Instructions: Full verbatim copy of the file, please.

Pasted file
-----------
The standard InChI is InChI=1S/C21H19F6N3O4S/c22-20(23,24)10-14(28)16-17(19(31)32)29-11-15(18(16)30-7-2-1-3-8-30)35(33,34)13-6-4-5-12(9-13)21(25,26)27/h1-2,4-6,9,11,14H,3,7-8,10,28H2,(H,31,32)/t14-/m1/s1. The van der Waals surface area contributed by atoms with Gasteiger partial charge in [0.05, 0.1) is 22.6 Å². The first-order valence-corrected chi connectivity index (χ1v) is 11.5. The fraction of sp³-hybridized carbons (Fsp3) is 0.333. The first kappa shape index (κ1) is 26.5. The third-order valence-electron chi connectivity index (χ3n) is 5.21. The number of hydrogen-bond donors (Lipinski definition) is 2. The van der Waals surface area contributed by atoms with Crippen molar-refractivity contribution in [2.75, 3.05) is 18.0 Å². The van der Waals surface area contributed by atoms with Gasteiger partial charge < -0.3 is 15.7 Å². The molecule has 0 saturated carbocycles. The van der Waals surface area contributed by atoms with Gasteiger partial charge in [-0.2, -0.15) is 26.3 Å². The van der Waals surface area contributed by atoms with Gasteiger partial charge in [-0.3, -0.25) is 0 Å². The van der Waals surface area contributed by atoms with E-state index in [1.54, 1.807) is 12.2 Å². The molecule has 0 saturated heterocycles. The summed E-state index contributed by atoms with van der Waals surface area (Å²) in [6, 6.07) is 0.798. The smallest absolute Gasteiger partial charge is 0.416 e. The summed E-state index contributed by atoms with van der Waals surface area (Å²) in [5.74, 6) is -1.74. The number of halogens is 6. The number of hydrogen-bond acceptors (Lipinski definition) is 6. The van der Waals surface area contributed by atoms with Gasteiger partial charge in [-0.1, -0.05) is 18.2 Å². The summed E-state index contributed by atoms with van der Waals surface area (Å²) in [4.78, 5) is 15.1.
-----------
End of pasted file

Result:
The standard InChI is InChI=1S/C21H19F6N3O4S/c22-20(23,24)10-14(28)16-17(19(31)32)29-11-15(18(16)30-7-2-1-3-8-30)35(33,34)13-6-4-5-12(9-13)21(25,26)27/h1-2,4-6,9,11,14H,3,7-8,10,28H2,(H,31,32)/t14-/m1/s1. The van der Waals surface area contributed by atoms with Gasteiger partial charge in [0.05, 0.1) is 22.6 Å². The first-order valence-corrected chi connectivity index (χ1v) is 11.5. The fraction of sp³-hybridized carbons (Fsp3) is 0.333. The first kappa shape index (κ1) is 26.5. The third-order valence-electron chi connectivity index (χ3n) is 5.21. The number of hydrogen-bond donors (Lipinski definition) is 2. The van der Waals surface area contributed by atoms with Crippen molar-refractivity contribution in [2.75, 3.05) is 18.0 Å². The van der Waals surface area contributed by atoms with Gasteiger partial charge < -0.3 is 15.7 Å². The molecule has 0 saturated carbocycles. The van der Waals surface area contributed by atoms with Gasteiger partial charge in [-0.2, -0.15) is 26.3 Å². The van der Waals surface area contributed by atoms with Gasteiger partial charge in [-0.3, -0.25) is 0 Å². The van der Waals surface area contributed by atoms with E-state index in [1.54, 1.807) is 12.2 Å². The molecule has 0 saturated heterocycles. The summed E-state index contributed by atoms with van der Waals surface area (Å²) in [6, 6.07) is 0.798. The smallest absolute Gasteiger partial charge is 0.416 e. The summed E-state index contributed by atoms with van der Waals surface area (Å²) in [5.74, 6) is -1.74. The number of halogens is 6. The number of hydrogen-bond acceptors (Lipinski definition) is 6. The van der Waals surface area contributed by atoms with Gasteiger partial charge in [-0.1, -0.05) is 18.2 Å². The summed E-state index contributed by atoms with van der Waals surface area (Å²) in [4.78, 5) is 15.1.